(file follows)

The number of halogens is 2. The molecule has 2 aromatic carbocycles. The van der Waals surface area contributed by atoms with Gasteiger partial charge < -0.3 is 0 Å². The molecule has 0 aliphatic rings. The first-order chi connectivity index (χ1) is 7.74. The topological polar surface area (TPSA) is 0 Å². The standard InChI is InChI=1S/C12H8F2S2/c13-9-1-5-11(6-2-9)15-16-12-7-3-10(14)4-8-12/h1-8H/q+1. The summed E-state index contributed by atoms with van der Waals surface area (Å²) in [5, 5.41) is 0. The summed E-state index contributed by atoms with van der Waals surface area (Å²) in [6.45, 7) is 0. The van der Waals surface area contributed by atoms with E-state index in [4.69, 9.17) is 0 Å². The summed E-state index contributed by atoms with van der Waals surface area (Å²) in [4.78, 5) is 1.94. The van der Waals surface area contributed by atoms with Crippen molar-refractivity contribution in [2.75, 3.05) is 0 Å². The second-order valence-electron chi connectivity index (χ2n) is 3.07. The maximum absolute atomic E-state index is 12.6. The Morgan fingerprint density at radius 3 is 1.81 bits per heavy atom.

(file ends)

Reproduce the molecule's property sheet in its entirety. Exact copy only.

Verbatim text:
The number of halogens is 2. The molecule has 2 aromatic carbocycles. The van der Waals surface area contributed by atoms with Gasteiger partial charge < -0.3 is 0 Å². The molecule has 0 aliphatic rings. The first-order chi connectivity index (χ1) is 7.74. The topological polar surface area (TPSA) is 0 Å². The standard InChI is InChI=1S/C12H8F2S2/c13-9-1-5-11(6-2-9)15-16-12-7-3-10(14)4-8-12/h1-8H/q+1. The summed E-state index contributed by atoms with van der Waals surface area (Å²) in [5, 5.41) is 0. The summed E-state index contributed by atoms with van der Waals surface area (Å²) in [6.45, 7) is 0. The van der Waals surface area contributed by atoms with E-state index in [4.69, 9.17) is 0 Å². The summed E-state index contributed by atoms with van der Waals surface area (Å²) in [4.78, 5) is 1.94. The van der Waals surface area contributed by atoms with Crippen molar-refractivity contribution in [2.75, 3.05) is 0 Å². The second-order valence-electron chi connectivity index (χ2n) is 3.07. The maximum absolute atomic E-state index is 12.6. The Morgan fingerprint density at radius 3 is 1.81 bits per heavy atom.